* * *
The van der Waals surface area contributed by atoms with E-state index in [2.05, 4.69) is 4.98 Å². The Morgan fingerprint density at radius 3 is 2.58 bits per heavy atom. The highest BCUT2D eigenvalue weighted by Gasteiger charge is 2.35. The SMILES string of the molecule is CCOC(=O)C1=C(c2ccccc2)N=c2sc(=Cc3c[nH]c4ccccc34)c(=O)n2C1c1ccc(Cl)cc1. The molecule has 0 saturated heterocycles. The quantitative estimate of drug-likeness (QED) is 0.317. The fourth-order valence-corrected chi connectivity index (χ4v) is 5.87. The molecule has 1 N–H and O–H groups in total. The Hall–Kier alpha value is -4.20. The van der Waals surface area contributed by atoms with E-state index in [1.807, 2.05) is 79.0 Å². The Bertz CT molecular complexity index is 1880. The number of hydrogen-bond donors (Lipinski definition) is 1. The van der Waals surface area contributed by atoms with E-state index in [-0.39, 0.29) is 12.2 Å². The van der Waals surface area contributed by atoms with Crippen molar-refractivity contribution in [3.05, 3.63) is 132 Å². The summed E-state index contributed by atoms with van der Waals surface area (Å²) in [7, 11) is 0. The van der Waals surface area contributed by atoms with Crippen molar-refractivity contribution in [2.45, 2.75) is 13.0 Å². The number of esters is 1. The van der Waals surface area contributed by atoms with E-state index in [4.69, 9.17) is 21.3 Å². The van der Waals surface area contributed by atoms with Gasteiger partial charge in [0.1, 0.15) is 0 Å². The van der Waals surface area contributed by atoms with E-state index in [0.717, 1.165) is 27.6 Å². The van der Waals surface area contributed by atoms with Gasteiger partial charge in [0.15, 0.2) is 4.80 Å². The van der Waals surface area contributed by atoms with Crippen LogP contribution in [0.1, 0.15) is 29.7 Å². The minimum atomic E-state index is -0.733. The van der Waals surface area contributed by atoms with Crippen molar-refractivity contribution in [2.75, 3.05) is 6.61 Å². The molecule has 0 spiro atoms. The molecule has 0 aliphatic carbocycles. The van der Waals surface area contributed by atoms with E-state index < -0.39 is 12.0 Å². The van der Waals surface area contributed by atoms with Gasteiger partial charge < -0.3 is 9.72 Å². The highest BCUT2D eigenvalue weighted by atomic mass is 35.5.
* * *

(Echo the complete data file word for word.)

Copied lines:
The van der Waals surface area contributed by atoms with E-state index in [2.05, 4.69) is 4.98 Å². The Morgan fingerprint density at radius 3 is 2.58 bits per heavy atom. The highest BCUT2D eigenvalue weighted by Gasteiger charge is 2.35. The SMILES string of the molecule is CCOC(=O)C1=C(c2ccccc2)N=c2sc(=Cc3c[nH]c4ccccc34)c(=O)n2C1c1ccc(Cl)cc1. The molecule has 0 saturated heterocycles. The quantitative estimate of drug-likeness (QED) is 0.317. The fourth-order valence-corrected chi connectivity index (χ4v) is 5.87. The molecule has 1 N–H and O–H groups in total. The Hall–Kier alpha value is -4.20. The van der Waals surface area contributed by atoms with E-state index in [1.807, 2.05) is 79.0 Å². The Bertz CT molecular complexity index is 1880. The number of hydrogen-bond donors (Lipinski definition) is 1. The van der Waals surface area contributed by atoms with E-state index in [-0.39, 0.29) is 12.2 Å². The van der Waals surface area contributed by atoms with Crippen molar-refractivity contribution in [3.05, 3.63) is 132 Å². The summed E-state index contributed by atoms with van der Waals surface area (Å²) in [7, 11) is 0. The van der Waals surface area contributed by atoms with Crippen molar-refractivity contribution in [2.45, 2.75) is 13.0 Å². The number of esters is 1. The van der Waals surface area contributed by atoms with E-state index in [4.69, 9.17) is 21.3 Å². The van der Waals surface area contributed by atoms with Gasteiger partial charge in [0.1, 0.15) is 0 Å². The van der Waals surface area contributed by atoms with E-state index in [0.717, 1.165) is 27.6 Å². The van der Waals surface area contributed by atoms with Gasteiger partial charge in [0.15, 0.2) is 4.80 Å². The van der Waals surface area contributed by atoms with Crippen LogP contribution in [0.1, 0.15) is 29.7 Å². The minimum atomic E-state index is -0.733. The van der Waals surface area contributed by atoms with Crippen molar-refractivity contribution in [2.75, 3.05) is 6.61 Å². The molecule has 0 spiro atoms. The molecule has 0 aliphatic carbocycles. The van der Waals surface area contributed by atoms with E-state index < -0.39 is 12.0 Å². The van der Waals surface area contributed by atoms with Gasteiger partial charge < -0.3 is 9.72 Å². The highest BCUT2D eigenvalue weighted by atomic mass is 35.5.